If you follow me, you know I love running. I run a lot, and I run consistently. Every day.
In recent years, I’ve become a very good runner. I’m not elite, of course, but at forty-three years of age, I belong to a tiny fraction of runners whose passion for the sport has led to very respectable results. More importantly, I think I can improve significantly in the years to come.
I have various struggles in my life, but running is not one of them. It’s my refuge. It keeps my mental health intact. Maybe with running, I’m compensating for some of my failures and insecurities — I’m okay admitting it.
When I run, I don’t think about anything. I follow various running accounts on social media, and I can never understand the memes about the thoughts that go through a runner’s head. My mind goes blank when I run.
But there was one exception lately. It happened more than once. I’d be doing some of my harder workouts, like intervals. I’d be in some pain because these workouts are meant to be hard, but I’d also experience this all-encompassing awareness of how strong I am. This feeling is both physical and mental. I’m doing some really badass stuff! I’m as young as ever. In my forties, I’m doing something that’s out of reach to most people, no matter their age.
Occasionally during my easier runs, I’d pass a restaurant and see a very old person dining. Or I’d see someone young helping someone very old and fragile get in or out of the car. Or I’d pass an assisted living home. Is that what they are called? Or “senior homes?” I’ve never been to one. I imagine lots of very old people spend their final years in these developments. Are they really old? Do they all need “assistance” in most of their activities?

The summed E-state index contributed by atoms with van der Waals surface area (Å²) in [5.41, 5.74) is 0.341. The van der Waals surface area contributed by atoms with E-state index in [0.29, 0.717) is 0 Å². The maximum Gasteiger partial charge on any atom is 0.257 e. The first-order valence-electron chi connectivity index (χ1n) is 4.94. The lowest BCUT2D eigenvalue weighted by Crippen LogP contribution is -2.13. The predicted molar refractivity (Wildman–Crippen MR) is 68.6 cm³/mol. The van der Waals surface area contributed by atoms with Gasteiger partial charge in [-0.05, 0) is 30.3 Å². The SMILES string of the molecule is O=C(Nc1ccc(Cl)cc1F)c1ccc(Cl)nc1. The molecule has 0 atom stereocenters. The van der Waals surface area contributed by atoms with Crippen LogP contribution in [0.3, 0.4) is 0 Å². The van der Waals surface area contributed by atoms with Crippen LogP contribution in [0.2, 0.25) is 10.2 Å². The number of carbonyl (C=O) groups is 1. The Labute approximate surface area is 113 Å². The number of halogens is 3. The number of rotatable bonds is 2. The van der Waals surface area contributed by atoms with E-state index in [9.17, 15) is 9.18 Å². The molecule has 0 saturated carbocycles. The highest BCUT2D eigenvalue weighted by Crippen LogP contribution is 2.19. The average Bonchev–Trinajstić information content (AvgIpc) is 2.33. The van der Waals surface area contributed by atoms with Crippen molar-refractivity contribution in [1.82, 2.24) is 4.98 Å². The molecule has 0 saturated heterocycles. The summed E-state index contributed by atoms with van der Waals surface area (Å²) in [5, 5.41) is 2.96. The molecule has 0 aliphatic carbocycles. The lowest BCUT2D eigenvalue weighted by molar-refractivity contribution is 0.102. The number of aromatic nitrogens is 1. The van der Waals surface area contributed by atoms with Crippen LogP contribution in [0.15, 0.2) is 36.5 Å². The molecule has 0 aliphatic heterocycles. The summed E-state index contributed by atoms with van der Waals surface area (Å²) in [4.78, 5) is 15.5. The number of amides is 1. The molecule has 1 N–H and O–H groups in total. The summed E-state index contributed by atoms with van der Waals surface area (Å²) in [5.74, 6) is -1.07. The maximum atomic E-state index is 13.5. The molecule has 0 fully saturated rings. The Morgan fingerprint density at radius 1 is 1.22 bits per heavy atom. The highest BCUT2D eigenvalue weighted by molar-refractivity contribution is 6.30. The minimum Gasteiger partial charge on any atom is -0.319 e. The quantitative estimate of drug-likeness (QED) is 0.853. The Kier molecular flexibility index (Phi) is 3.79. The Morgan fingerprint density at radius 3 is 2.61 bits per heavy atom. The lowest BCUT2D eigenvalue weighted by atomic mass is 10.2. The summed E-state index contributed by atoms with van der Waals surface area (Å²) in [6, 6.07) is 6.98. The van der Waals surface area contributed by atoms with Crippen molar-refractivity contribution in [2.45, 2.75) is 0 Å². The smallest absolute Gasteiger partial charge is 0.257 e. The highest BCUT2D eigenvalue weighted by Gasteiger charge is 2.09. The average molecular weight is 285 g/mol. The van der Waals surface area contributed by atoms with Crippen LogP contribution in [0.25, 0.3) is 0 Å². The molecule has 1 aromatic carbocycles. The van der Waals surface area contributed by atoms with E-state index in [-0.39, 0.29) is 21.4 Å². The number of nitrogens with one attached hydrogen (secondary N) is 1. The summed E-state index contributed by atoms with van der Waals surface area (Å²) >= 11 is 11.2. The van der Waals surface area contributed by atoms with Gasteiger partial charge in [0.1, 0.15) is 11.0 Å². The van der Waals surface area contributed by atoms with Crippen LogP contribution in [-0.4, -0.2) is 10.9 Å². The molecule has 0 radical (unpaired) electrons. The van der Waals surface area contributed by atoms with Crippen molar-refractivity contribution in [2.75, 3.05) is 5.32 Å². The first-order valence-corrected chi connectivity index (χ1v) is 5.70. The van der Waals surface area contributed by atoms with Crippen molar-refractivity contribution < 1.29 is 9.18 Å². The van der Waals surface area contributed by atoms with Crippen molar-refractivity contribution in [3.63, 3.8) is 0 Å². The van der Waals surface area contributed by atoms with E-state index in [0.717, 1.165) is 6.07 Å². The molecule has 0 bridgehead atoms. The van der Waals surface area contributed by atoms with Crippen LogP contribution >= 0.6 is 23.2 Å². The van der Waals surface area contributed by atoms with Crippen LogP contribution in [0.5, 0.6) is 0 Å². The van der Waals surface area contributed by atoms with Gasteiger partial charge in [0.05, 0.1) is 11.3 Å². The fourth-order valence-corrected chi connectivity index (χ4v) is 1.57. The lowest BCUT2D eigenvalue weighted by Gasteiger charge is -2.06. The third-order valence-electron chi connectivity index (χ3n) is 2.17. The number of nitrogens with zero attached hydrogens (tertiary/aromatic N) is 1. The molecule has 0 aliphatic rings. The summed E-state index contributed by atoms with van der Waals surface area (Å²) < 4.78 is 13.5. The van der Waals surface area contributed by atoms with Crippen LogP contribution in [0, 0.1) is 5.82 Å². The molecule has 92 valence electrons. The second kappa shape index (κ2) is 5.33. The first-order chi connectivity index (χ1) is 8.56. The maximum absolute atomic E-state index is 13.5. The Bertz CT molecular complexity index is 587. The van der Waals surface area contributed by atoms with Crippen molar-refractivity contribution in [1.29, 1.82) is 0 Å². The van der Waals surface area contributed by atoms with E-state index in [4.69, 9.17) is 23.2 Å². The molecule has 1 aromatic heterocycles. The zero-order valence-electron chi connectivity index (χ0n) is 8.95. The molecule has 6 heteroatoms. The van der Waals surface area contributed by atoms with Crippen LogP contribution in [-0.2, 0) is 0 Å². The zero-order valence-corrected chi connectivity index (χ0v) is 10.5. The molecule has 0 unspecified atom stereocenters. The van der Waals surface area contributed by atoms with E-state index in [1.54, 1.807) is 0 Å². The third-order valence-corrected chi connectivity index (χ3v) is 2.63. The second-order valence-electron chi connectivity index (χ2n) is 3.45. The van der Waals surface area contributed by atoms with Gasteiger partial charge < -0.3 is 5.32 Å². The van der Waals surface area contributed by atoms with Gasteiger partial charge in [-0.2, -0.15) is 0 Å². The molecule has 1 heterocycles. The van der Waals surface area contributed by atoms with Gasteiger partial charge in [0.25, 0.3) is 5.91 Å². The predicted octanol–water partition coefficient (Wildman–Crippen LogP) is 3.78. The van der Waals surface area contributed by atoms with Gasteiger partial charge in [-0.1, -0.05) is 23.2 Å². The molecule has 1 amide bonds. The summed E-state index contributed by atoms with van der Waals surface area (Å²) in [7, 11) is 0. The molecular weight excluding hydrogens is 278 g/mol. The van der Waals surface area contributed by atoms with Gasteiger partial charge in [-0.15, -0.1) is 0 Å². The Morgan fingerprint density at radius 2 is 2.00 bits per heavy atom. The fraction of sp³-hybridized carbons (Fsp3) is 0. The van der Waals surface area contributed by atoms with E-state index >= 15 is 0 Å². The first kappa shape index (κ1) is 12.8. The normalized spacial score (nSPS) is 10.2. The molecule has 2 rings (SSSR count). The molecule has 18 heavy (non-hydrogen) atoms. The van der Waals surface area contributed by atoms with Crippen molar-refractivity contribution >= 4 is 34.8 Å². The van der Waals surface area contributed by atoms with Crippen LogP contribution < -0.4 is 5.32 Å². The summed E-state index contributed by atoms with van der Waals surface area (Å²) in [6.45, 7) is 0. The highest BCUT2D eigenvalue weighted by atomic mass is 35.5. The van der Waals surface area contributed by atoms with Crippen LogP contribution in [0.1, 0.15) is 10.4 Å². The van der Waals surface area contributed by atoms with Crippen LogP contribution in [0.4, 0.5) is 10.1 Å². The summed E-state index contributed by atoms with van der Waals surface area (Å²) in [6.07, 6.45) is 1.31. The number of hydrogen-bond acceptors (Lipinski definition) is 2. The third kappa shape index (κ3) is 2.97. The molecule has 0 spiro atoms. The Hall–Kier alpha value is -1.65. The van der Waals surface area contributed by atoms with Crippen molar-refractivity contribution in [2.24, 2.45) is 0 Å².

And I’d continue running, my heart beating fast but not too fast. Well, it depends on what type of running I do. I’ve trained my heart to be very efficient at pumping my blood. My lungs devour the oxygen. My calves do their usual work, step after step, mile after mile. I feel so young, light, and fast. Almost forever young. Almost invincible, notwithstanding the occasional injuries that high-volume running inevitably entails.
And I then think — how will I be when I’m really old? How will I remember these moments when I’m fragile and need assistance walking? Will I remember them at all? Will they still seem like identity-defining moments of my life, or will they be something incredibly remote, a thing from the distant past, irrelevant in the grand scheme of things?
I don’t overthink. As I mentioned, I don’t think about anything when I run. But this particular question crossed my mind several times — the curiosity about how I will be when I’m very old.
The other day my daughter joined me for a run. It was drizzling most of the time but we also saw this lovely sunset…
I write about running on Substack